A Business Idea That Hits Close To Home

Wendi Kan

Wendi Kan ’22 moved from Shanghai, China, to San Diego, California, after middle school. Her introduction to American culture was tough at first, as she struggled to acclimate.

“I didn’t know how to talk to people, not to mention make friends. I also didn’t know a lot of basic things—like how to join a sports team,” said Kan.

During visits back to China during high school, Kan would speak to friends who were having similar experiences with feeling disoriented while trying to acclimate culturally within the American school system.

“Neither our parents nor the schools in the U.S. understand the huge challenges Chinese students are facing at a very fragile age,” she said. “I felt like I had the insights and responsibility to make the cultural transition easier for Chinese students everywhere.”

That experience became a business idea. Now, Kan is on a journey to bring that idea to life.

Landing At Babson

Kan was considering her college options, deciding between international relations and business when a trip back home crystalized her thinking.

“During my senior year of high school, I went back to China for winter break and was struck by how startups were rapidly changing the country,” said Kan. “I realized that I would be able to make a much bigger impact on China with entrepreneurship, so I came to Babson.”

Immersed in Babson’s culture, Kan founded Integrate, a business that accelerates growth for Chinese students at American universities by helping them better interact in both social and professional settings in American culture.

“Integrate helps Chinese students overcome cultural barriers in American high schools. We provide online interactive workshops that improve Chinese students’ confidence and communication skills to help them better interact with Americans in various scenarios,” she said.

Tapping Into Support Networks

The journey to developing Integrate involved the help of many members of Babson’s faculty.

“The mentorship I received at Babson has tremendously helped me grow as a person. I quickly learned that the professors are all very kind and passionate about advising my venture,” she said.

Kan’s professors have been critical to turning her vision into reality.

(Assistant) Professor (Lily) Crosina and (Visiting Lecturer Michele) Kerrigan have helped me a lot. When I first started to test and build my idea, I would go to them for very specific questions, like how to run a focus group or what questions to put in a survey,” she said.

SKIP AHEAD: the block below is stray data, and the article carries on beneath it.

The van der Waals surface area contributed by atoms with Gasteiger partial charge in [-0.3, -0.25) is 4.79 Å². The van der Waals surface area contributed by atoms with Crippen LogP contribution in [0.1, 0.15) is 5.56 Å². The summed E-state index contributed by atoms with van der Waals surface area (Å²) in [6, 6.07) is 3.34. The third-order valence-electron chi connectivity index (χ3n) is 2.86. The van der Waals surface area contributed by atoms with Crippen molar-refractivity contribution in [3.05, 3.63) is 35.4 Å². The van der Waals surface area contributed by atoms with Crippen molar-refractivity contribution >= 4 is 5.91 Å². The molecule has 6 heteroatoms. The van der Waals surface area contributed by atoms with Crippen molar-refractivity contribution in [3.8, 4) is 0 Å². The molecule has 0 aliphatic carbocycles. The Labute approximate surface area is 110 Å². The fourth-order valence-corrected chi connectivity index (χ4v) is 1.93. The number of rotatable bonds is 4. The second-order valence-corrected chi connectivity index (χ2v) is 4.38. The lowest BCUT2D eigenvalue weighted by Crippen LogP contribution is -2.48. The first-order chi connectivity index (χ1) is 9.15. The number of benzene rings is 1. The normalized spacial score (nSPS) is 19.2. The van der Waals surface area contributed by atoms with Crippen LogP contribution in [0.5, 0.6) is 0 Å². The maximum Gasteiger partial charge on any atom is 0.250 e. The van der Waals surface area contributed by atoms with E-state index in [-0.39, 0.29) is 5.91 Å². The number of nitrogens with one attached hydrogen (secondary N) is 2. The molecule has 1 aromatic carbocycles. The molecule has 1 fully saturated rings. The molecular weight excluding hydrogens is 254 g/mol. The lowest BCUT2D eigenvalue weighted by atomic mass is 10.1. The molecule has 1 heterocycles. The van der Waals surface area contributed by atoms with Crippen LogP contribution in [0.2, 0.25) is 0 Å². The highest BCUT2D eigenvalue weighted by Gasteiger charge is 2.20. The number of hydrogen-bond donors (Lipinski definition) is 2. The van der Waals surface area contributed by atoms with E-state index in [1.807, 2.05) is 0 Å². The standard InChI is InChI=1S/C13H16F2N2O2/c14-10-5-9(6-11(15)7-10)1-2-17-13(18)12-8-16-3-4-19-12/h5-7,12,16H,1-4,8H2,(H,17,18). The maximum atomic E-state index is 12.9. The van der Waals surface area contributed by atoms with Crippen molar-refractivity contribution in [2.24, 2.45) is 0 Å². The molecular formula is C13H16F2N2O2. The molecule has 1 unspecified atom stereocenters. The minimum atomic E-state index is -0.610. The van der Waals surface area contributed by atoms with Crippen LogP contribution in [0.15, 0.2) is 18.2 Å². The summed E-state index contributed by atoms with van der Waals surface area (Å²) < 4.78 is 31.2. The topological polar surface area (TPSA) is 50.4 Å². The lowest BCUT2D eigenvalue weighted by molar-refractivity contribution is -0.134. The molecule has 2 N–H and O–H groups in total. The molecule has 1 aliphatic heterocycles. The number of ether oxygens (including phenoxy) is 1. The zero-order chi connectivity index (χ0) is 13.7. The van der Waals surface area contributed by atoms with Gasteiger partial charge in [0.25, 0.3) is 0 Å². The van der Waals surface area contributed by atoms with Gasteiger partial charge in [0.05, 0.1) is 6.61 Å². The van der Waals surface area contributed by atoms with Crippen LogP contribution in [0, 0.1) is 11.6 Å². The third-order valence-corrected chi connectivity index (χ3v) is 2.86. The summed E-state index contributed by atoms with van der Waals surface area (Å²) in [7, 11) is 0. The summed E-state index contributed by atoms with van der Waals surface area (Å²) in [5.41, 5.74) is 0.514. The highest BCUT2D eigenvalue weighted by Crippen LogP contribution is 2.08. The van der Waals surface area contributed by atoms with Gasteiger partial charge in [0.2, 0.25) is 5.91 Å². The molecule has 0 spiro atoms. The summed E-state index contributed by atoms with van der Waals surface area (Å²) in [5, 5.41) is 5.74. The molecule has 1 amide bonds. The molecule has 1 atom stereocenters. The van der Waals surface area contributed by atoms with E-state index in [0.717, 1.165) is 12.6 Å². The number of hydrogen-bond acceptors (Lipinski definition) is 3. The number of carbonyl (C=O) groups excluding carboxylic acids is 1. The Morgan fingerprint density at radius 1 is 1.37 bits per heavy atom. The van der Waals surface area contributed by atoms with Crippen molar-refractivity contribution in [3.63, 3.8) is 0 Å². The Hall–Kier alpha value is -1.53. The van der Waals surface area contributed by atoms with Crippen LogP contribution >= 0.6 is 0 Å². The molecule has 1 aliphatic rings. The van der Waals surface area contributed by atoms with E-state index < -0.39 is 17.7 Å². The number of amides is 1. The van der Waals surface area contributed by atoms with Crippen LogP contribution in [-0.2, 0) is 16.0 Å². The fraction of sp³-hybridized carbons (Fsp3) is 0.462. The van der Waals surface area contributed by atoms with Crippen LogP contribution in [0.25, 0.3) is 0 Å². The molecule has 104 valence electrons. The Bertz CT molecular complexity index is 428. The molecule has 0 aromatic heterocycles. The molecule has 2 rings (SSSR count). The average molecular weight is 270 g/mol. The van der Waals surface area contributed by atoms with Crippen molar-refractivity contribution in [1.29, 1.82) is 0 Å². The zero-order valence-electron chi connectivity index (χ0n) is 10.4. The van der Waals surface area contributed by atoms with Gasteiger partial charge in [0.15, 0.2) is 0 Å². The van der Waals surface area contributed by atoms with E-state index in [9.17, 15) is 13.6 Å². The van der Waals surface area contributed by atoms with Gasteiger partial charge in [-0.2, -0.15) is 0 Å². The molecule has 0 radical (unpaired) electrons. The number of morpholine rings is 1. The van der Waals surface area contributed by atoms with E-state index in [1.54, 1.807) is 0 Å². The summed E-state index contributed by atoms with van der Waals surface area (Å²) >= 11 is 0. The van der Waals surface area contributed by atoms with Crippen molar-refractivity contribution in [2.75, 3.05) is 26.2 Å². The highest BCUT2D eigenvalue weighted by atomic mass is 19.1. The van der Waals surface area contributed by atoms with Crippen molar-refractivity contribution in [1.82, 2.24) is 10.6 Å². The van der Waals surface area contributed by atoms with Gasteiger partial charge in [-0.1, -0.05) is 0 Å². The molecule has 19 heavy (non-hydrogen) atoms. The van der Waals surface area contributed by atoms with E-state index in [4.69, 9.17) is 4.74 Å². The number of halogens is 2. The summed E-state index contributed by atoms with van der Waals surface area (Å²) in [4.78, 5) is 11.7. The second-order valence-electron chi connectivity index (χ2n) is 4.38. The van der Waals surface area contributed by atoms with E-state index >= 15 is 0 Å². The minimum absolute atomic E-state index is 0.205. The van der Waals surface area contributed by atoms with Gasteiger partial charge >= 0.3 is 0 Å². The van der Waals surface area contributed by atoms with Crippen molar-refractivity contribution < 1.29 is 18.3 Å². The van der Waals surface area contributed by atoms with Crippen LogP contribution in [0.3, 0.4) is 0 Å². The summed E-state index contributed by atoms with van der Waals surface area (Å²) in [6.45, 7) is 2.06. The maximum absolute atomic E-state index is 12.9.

Informed By Compassion

Kan uses her direct experience to guide her business planning. This, in turn, informs a compassionate approach to what her business can and should do.

“I want to help Chinese students like me feel more genuinely incorporated into their college communities. A lot of Chinese students do not interact with American students, faculty, or organizations when they are in the U.S.,” said Kan.

“The result of this self-seclusion is that students feel lonely and disconnected,” said Kan. “By helping Chinese students become more active in their high schools in the U.S., they will then feel much more connected, and happier.”

Kan has goals for Integrate, with plans to expand its capabilities and reach.

“Before I graduate from Babson, I want to partner with schools and summer camps in the U.S. to have the Integrate program become part of their orientation. Eventually, I hope Integrate can become a part of the orientation programming at universities across the U.S.,” said Kan.

For international students and budding entrepreneurs considering a Babson education, Kan shares advice based on her experiences.

“Stay open to people who are different from you, and get to know them. The best thing about studying at a university in the U.S. is that we get to meet people from all over the world. Getting to know someone who grew up with a different cultural background is amazing; the experience makes us better humans,” said Kan.

Featured photo: Kan presents Integrate at the Summer Venture Program’s annual Showcase. Kan says programs like SVP help her connect with others, and better present her venture.

Posted in Entrepreneurial Leadership

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